It’s practically a rule: The journey from idea to marketplace takes longer than expected, costs more than budgeted and saps more energy than entrepreneurs knew they had – which explain why most ideas don’t move beyond the brainstorm.
But what if a great idea could go from cocktail napkin to concrete business plan in just three days?
That’s the premise for the fifth Charlotte Startup Weekend Jan. 25-27, a 54-hour frenzy designed to connect aspiring entrepreneurs with the people and resources they need to make their mental plans a reality.
Jack Dietrich, one of the event’s biggest success stories, entered Charlotte Startup Weekend 2011 with no technical background, no connections, no funding.
A year and a half later, he’s commandeering product development and raising capital for his start-up, TagSeats, a social event platform that uses digital seating maps to show potential ticket-buyers where their friends’ seats are.
The idea for the business arose when Dietrich, a University of South Carolina student, was buying tickets for Gamecocks football: “I was trying to buy tickets ahead of time, but I couldn’t figure out where people were sitting to buy tickets near them.”
Concert-goers know it well, too: It’s common to purchase tickets individually and try coordinating with friends, but nevertheless end up not sitting together.
Here’s how TagSeats.com helps: Users log in with their Facebook or Twitter usernames. They’ll see what events their friends and others are going to, and where they’re sitting. Fans can then click through the interactive social seating maps and buy available tickets near people they know. If they’ve already purchased tickets, they can enter their seating info to add themselves to the maps and encourage others to join them.
TagSeats is free for users, and makes money by licensing the interactive social seating maps and data to ticket-sellers, be they websites or apps. Now in private testing, TagSeats is scheduled to soft-launch in February.
Charlotte Startup Weekend was the starting point for TagSeats, says Dietrich, 31, who at the time was 70 miles away, finishing his MBA/JD degree from USC Columbia.
Anyone with an inkling of a business idea can pay $99 to attend the weekend-long event, hosted by local start-up hub Packard Place. The Charlotte event is run by the global nonprofit Startup Weekend, headquartered in Seattle.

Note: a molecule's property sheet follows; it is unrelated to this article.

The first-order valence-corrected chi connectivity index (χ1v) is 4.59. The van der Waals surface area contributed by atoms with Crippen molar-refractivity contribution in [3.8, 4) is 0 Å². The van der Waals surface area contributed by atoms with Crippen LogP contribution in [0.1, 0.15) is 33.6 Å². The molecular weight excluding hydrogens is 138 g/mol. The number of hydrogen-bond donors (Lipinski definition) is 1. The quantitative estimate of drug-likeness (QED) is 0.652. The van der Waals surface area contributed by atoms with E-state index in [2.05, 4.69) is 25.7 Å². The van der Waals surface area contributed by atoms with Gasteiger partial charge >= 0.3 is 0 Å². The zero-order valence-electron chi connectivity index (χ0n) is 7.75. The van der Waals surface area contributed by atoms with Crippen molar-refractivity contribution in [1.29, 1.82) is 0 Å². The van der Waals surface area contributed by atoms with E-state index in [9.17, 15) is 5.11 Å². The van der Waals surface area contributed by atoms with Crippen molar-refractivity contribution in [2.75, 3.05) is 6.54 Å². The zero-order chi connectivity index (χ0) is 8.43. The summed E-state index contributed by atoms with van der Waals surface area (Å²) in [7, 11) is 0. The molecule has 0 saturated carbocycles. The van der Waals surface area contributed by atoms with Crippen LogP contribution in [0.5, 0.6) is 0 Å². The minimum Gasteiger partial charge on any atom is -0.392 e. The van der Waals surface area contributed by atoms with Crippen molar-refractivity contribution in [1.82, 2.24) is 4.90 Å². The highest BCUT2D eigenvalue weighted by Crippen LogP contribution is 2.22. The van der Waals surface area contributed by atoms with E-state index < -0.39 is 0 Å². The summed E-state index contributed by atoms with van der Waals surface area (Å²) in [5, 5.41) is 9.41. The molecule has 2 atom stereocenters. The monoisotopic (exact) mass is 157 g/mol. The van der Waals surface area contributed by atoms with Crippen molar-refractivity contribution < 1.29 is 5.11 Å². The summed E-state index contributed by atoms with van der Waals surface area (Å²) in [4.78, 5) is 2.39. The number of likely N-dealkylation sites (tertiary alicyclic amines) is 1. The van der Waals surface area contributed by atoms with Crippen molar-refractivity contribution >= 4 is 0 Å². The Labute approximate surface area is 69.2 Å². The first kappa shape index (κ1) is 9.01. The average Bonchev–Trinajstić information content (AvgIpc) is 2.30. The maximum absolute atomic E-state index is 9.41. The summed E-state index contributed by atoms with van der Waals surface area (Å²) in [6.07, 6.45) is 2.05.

On Friday night, each aspiring entrepreneur gets 45 to 60 seconds to pitch his or her idea to the group. After the pitches – sometimes as many as 60, organizers say – the group votes on the four or five top ideas.
On Saturday and Sunday, teams of volunteers work to build the ideas. On Sunday afternoon, each of the top groups presents its business plans to the audience, which votes for its favorite.
That’s how it worked for Dietrich, whose Friday night elevator pitch in 2011 won over the audience. The winners then solicited volunteers, based on their business needs.
“They stand up and say: ‘To go along with my idea, I need an HTML coder, a marketing guy, someone who knows business-to-business sales ... whatever they need,” recalls Dan Rosselli, founder and CEO of Packard Place.
Dietrich gathered a team of tech-minded business people, including a couple of developers with Fort Mill-based company Muzak, a commercial music provider.
Over the course of the weekend, the team worked nearly 25 hours to build – from scratch – a business plan for TagSeats.
On Friday night, they made a game plan. On Saturday morning, the developers created a basic digital framework, while the non-techies brainstormed useful features to offer.
Then came the Sunday afternoon audience vote. Dietrich’s plan came in second place.
Not every business that goes through Startup Weekend makes it big, says event organizer and Charlotte resident Jim Van Fleet, who founded and runs a local web-app consulting firm called “It’s Bspoke.”
But every person who attends the event will leave better connected with the start-up community and more educated on what it takes to build a business.
“And if you (win), you’re going to have some pretty strong opportunities,” said Van Fleet.”
One week after the event, event sponsor Carbonhouse, a Charlotte-based website and social media development company, partnered with Dietrich in his TagSeats venture and eventually took on an advisory role.
Six months later, Dietrich recruited a developer who had worked on the weekend’s first-place team after the creator decided not to move forward with the idea.
TagSeats now has two full-time employees and one part-time employee. And though he hasn’t been able to take a salary yet (all capital has been poured into the technology development), Dietrich has high hopes for the upcoming beta launch.
The man who attended Charlotte Startup Weekend 2011 with no connections or concrete plans is now spending time in New York City to work with former New York Jets vice president Matt Higgins. Higgins is working with Miami Dolphins owner Steve Ross to build a sports and entertainment company.
Dietrich says that people who are hesitant to attend startup weekend for fear someone else will steal their idea, are looking at entrepreneurship the wrong way.
“It’s not the idea that’s the success; it’s the execution,” says Dietrich. “The idea is the 1 percent and the execution is the 99 percent. ... If you’re afraid to share early on, you’re never going to meet the people you need to.”